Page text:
Hanson, Trump, UKIP, Alternative for Germany, Marine Le Pen, and the anti-immigration but pro-welfare state populist parties in northern Europe are all smeared by the media as far right parties but also are described as right-wing populists. Media bias is still constrained by the median voter theorem.
You cannot be on the far right but win lots of votes because the extremes of the political spectrum account for few votes. What do you think left-wingers stay within the Labour Party despite wanting its leader to be tried for war crimes.
Even in proportional representation systems, few far right and far left party set up on their own two feet and survive because of thresholds to win seats. There are Communist parties in European parliaments but their representation is small except for the Bundestag.
You cannot get into the 2nd round of the French presidential election, come 2nd in 40 British Labour Party seats, win the safest Labour Party seats in Queensland, and be attacked from Ted Cruz from the right and still be a far right winger.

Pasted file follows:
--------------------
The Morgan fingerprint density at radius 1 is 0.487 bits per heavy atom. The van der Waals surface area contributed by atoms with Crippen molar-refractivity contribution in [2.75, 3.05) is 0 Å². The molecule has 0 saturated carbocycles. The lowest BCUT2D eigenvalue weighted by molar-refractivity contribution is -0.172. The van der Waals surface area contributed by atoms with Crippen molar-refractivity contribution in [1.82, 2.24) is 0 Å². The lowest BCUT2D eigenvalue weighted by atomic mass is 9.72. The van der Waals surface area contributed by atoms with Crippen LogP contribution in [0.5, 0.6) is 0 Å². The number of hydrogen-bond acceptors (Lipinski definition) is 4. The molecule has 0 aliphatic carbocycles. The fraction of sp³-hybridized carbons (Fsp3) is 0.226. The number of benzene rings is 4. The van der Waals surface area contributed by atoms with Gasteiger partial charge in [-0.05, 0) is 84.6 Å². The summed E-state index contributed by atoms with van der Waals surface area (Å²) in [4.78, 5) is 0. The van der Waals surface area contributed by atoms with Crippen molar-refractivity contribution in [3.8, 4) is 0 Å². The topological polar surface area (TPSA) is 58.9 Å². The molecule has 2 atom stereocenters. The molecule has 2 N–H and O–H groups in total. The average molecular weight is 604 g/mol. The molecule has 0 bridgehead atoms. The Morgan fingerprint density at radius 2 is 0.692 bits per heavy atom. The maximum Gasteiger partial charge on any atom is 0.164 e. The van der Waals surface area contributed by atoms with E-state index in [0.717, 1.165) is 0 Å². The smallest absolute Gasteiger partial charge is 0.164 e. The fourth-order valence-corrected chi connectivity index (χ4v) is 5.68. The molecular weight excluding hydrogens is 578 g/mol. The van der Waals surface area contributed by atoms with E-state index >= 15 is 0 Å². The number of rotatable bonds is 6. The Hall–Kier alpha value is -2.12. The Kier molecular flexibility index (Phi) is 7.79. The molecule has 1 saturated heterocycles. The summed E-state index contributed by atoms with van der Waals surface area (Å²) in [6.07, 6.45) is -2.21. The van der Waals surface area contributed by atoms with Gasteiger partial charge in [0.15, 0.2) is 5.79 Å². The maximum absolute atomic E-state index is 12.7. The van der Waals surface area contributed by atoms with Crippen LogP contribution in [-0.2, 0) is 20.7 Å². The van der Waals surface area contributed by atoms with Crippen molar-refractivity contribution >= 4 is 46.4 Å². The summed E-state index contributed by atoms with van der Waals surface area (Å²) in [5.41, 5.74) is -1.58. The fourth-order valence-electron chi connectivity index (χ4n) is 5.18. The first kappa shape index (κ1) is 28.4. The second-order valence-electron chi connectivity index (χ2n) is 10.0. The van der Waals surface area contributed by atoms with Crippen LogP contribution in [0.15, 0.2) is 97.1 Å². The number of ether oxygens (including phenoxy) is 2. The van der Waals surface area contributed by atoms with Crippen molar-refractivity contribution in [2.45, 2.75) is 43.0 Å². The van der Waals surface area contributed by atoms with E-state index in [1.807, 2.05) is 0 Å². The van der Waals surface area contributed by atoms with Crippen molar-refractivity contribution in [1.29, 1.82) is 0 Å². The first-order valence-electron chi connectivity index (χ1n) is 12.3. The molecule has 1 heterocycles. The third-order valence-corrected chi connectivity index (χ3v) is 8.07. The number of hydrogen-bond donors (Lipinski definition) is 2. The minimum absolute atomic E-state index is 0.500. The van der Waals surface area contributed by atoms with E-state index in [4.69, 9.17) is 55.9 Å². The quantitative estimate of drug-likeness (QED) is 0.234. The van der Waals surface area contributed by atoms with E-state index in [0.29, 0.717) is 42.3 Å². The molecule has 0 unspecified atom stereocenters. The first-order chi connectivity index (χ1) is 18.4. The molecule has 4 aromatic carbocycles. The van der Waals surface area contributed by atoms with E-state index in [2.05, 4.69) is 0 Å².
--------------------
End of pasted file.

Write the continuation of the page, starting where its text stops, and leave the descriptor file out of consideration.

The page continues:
All right-wing populist parties combine that heady brew of nationalism,opposition to immigration and free trade, and staunch support of the welfare state. Not surprisingly, something like 40% of their votes come from the traditional labour parties and social democratic parties.
Countering their appeal to the electorate cannot start with saying that anyone who votes for them is weird because the secret ballot allow secret malice.
The left is surprisingly bad at playing catch-up in identity politics. As one UKIP supporter said, I am a white working class Englishmen not on the benefit so Labour does not speak for me.
An inquiry established by Labour’s former policy chief, Jon Cruddas, MP found that Labour needs to
“stop patronising socially conservative Ukip voters and recognise the ways in which Ukip appeals to former Labour voters”, the report says, adding: “Labour is becoming a toxic brand. It is perceived by voters as a party that supports an ‘open door’ approach to immigration, lacks credibility on the economy, and is a ‘soft touch’ on welfare spending.”
At present, the report argues, Labour is “largely a party of progressive, social liberals who value principles such as equality, sustainability, and social justice.
It is losing connection with large parts of the voter population who are either pragmatists in their voting habits or social conservatives who value family, work, fairness and their country.” It adds: “Labour is becoming dangerously out of touch with the electorate and … unwilling to acknowledge this growing estrangement.”